DEM is applying for a grant that would allow the agency to investigate activities that support or hinder efforts to promote environmental excellence. We will investigate the feasibility of larger scale rewards, such as insurance discounts, lower utility rates etc., in exchange for a measurable commitment to maintain specific environmental performance criteria. The concepts of Environmental Leadership, Business Advocacy and Environmental Mentoring will be used to promote this performance.
DEM will be looking for input on the kinds of incentives that would be useful to the regulated community; the potential companies or categories of industry that would benefit from the approach and the environmental metrics that could be used to determine success. If anyone is interested in discussing this proposal, Beverly Migliore can be contacted at 222-4700 X7503.
Warren Angell gave a brief presentation of his functions as head of the information management section in DEM. He mentioned that the Kyran permit streamlining effort would result in a more efficient operation of DEM permitting processes that will allow concurrent reviews of applications. DEM will be moving to increasing our presence on the Internet to make us more a customer-friendly agency by offering more on-line services.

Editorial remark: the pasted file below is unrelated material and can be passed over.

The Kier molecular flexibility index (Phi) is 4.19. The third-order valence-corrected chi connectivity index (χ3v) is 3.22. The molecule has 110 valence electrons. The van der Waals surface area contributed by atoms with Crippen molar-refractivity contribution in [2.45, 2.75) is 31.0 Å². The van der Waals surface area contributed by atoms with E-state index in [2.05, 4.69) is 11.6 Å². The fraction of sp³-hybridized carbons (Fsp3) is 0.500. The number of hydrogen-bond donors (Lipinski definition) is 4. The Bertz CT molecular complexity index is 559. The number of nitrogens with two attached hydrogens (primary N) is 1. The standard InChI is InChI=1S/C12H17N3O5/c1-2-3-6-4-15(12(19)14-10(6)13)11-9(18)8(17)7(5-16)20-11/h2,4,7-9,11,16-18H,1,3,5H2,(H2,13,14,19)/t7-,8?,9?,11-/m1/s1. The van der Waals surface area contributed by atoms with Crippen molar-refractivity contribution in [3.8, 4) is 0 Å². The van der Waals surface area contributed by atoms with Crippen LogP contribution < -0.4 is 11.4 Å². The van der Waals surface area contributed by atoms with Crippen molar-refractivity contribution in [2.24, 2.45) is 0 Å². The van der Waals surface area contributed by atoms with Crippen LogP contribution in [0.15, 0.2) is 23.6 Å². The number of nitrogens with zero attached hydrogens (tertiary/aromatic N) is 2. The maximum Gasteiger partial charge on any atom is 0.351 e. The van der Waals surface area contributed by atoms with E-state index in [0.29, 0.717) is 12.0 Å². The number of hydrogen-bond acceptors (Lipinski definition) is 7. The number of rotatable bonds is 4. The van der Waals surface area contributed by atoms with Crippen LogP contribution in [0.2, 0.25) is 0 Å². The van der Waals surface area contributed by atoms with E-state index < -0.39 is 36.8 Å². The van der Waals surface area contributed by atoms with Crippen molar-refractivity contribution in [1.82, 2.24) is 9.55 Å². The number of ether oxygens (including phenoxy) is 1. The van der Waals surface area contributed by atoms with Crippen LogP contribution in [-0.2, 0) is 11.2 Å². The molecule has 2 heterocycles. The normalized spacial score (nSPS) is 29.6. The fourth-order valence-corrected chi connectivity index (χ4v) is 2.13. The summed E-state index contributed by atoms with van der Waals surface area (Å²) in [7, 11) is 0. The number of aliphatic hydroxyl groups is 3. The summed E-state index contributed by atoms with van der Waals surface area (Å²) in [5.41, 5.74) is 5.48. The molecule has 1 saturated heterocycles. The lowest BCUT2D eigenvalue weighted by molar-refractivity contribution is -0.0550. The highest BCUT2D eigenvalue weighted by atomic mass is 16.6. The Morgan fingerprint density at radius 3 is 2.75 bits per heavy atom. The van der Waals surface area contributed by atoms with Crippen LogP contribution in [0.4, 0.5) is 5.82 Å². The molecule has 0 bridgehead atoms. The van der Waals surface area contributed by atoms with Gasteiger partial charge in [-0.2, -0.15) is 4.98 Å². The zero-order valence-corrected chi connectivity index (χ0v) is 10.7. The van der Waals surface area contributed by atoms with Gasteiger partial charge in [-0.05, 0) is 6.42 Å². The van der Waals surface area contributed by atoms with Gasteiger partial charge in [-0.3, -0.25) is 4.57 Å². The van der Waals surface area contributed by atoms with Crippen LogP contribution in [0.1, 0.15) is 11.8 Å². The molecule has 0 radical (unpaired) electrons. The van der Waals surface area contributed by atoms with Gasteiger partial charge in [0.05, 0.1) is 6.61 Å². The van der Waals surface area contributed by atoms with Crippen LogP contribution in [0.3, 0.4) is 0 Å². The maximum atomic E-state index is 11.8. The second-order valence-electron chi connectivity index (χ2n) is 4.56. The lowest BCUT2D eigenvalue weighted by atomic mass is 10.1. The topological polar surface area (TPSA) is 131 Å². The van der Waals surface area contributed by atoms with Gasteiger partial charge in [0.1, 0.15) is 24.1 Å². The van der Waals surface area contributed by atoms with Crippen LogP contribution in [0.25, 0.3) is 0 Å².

The group discussed the issue of an expanded role of environmental professionals in DEMís application processes. DEM was encouraged to look at privatization of some DEM functions, although no specific recommendations were made at the meeting. With respect to our waste remediation program, it was thought that there are not enough sites to merit Rhode Island to adopt a Massachusetts approach. In addition, participants thought it was difficult to keep up with all the licensing requirements of the states. A licensing program would not be a viable option unless there was reciprocity between the state programs. Tom Getz mentioned that it was not DEMís intention to license or certify professionals, but rather look at programs where professionals certify their work as being accurate and DEM would audit their work product.
The participants agreed that we should discuss energy issues at the next meeting. It was expressed that the increasing cost of energy has ramifications on environmental programs and this topic should be explored at the next meeting in January.
Last monthís survey results were quickly discussed. In general, the survey indicated the group felt comfortable with the existing format and meeting interval of the roundtable, the agenda was meeting expectations and the handout material was very useful. We could improve the meeting by having greater access to DEM staff prior to the meeting.